Bullet Pointing Information

By Doc Beech

To answer some common questions, I am going to hit on some key points when it comes to bullet pointing. How much pointing and trimming needed is going to depend on the bullet itself. Specifically how bad the bullets are to begin with. Starting out with better bullets like the Berger Bullets is going to mean two things. First that you don’t need to do as much correction to the meplat, but also that the improvement is going to be less.

What is important here is that you never want to over point. It is far better to go safe, and under point, than it is to over point and crush the tips even the slightest bit. To quote Bryan Litz exactly “Best practice is to leave a tiny air gap in the tip so you’re sure not to compress the metal together which will result in crushing. Most of the gain in pointing is taking the bullet tip down to this point. Going a little further doesn’t show on target”. So in essence you are only bringing the tip down a small amount, I have included some photos that show this is a very tiny change, but that you also want to make sure you leave an air gap at the tip.

Also keep in mind, this is one those diminishing returns. If you are a 100 or 200 yard only shooter. This will likely not benefit you. To see the benefits, which amount to 2 – 10% and possibly more with poorly designed bullets, you need be shooting long range. If you point a Berger Bullets .308 185 Juggernaut expect to only get a 2% increase in BC. To see a 2% improvement you need to be shooting Long Range. “Typically, for pointing, its 3-4% increase in BC on average. If the nose is long and pointy/VLD shape and with a large meplat, that’s where pointing has the biggest effect; up to 8% or 10%. If the meplat is tight on a short tangent nose, the increase can be as small as 1 or 2%.” – Bryan Litz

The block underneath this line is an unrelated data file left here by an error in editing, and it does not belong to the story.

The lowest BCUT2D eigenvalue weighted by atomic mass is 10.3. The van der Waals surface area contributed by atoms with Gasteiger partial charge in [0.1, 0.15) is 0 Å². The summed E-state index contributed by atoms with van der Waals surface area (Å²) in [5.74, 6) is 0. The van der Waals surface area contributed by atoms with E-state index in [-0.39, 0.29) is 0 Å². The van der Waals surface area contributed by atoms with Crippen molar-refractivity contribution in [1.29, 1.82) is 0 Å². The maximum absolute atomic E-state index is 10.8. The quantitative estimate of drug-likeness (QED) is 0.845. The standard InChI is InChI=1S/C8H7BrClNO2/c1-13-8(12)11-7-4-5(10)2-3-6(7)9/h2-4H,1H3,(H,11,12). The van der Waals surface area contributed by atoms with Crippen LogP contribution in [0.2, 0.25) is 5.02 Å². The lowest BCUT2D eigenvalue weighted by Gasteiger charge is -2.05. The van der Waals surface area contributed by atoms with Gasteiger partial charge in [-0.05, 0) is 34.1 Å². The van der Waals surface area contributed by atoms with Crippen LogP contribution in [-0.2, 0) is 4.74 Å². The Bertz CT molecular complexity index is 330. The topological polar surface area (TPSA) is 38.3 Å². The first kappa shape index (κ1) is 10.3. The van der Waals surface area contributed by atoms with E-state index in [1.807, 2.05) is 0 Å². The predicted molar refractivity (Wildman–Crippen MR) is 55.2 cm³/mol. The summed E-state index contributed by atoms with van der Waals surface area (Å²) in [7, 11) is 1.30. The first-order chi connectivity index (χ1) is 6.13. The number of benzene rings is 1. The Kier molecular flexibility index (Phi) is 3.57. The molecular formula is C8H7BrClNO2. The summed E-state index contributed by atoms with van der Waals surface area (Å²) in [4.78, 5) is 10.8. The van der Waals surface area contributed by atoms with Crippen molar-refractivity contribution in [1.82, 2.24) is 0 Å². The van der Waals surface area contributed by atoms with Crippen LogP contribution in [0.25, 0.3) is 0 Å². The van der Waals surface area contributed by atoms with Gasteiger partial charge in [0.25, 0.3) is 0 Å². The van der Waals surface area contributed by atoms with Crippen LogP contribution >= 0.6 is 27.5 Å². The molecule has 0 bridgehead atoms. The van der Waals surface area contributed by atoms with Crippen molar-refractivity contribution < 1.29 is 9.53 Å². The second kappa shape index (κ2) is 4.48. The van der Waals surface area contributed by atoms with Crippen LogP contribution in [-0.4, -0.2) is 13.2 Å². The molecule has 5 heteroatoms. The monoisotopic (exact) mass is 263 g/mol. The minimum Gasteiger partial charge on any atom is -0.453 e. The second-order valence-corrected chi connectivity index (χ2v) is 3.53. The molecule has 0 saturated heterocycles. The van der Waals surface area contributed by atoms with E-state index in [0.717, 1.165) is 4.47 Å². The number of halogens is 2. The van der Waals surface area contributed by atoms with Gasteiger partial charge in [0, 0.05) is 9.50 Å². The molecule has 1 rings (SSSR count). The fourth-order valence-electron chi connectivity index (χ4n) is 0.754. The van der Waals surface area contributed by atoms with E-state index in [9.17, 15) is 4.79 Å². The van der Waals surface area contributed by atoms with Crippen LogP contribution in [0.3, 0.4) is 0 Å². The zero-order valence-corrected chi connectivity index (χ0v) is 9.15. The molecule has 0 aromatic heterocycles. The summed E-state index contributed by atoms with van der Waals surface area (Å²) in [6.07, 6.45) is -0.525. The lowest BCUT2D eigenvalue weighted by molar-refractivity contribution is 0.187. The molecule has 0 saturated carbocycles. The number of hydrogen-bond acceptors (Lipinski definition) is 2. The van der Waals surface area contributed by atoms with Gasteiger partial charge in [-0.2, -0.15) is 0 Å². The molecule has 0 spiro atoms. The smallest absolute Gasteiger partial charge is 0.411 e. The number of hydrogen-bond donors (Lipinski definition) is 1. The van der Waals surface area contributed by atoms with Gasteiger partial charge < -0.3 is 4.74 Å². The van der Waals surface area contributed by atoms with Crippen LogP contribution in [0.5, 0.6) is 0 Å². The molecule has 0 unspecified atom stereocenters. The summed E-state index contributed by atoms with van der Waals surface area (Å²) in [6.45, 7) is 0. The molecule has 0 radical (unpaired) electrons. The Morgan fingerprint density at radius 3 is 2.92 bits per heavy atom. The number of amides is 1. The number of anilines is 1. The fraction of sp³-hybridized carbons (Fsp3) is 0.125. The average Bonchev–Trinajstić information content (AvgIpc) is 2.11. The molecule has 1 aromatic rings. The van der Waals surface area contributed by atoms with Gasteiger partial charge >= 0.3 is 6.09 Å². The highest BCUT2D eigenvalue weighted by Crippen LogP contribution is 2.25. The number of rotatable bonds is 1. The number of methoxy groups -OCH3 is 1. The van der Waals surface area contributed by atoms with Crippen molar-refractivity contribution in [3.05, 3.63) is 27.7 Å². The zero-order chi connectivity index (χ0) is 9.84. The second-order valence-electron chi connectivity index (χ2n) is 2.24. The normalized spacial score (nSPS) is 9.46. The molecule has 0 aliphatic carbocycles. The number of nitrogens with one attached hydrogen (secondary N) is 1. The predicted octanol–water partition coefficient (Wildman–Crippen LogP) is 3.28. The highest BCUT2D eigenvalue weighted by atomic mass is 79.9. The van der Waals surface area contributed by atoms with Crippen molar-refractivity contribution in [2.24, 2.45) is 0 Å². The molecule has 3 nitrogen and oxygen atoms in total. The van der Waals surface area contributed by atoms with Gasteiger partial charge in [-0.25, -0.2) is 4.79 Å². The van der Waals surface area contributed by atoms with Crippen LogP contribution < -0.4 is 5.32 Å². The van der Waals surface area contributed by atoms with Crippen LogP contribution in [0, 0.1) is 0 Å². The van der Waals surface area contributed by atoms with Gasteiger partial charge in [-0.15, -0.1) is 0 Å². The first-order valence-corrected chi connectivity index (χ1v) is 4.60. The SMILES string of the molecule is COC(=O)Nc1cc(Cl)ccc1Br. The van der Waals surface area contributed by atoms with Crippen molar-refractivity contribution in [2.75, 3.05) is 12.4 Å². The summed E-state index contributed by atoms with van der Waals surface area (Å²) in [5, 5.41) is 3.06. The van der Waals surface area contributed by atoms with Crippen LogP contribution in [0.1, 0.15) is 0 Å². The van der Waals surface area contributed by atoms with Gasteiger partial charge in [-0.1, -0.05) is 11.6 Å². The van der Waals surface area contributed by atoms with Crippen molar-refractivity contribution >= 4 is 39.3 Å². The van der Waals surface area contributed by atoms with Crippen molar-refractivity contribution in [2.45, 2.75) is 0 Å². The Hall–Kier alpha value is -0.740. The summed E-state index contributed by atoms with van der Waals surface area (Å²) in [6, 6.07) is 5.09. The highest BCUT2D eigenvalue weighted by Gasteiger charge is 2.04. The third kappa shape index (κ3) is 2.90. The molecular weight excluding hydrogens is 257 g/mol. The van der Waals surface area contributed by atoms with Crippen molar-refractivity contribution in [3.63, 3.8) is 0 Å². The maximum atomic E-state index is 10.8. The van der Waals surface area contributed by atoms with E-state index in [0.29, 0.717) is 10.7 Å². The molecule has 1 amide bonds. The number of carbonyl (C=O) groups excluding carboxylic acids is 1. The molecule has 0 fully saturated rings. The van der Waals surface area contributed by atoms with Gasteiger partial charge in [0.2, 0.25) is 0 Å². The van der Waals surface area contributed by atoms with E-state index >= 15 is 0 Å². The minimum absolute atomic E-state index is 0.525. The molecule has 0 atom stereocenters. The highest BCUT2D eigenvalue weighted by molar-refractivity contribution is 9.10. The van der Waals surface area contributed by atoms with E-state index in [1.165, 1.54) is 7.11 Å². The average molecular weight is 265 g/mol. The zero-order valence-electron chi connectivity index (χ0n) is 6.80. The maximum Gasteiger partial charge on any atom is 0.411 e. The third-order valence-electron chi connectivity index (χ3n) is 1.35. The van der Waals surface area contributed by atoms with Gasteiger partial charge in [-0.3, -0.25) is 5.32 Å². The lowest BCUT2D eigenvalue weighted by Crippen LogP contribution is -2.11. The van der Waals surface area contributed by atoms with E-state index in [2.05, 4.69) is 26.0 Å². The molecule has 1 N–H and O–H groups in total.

Trimming. Sometimes you can see tiny imperfections after pointing, but to say you “need” to trim after pointing is to say that the small imperfections make a difference. “If your goal is to make bullets that fly uniformly at the highest levels, it may not be necessary to trim them.” – Bryan Litz. In fact Bryan Litz has won a quite a bit of and in his own words “I’ve never trimmed a bullet tip, before or after pointing”. So in the end it is up to you to decide.


The process of pointing in itself is very simple. You use the correct caliber sleeve, the correct die insert, and any press. The Whidden system uses an ultra-micrometer so making adjustments is very easy. It takes about as much effort to point, as it does to seat bullets. You can see, we are not trying to make drastic changes to the shape of the bullet. We are simply making the air gap on the tip of the bullet ever so smaller. Try to avoid getting in to a rush. Smooth and steady pressure on the press when pointing bullets, you don’t want to trap air in the die and damage the bullet tip. The bullet on the right in the photo below has been pointed. You can see we have not drastically changed the shape, and we have left an airgap in the meplat. This is the correct way to point a bullet.

We recommend you DO NOT POINT hunting bullets. It will effect terminal performance in a bad way.


Bryan Litz actually helped design the Whidden Gunworks Bullet Pointing Die System, and we sell it here at Applied Ballistics. You can get yours here:


Just make sure that you pick up the correct caliber sleeve, and insert. To see which inserts you need to use, Whidden Gunworks has a chart here: http://www.appliedballisticsllc.com/Product%20Sheets/DIE-INSERT-CHART.pdf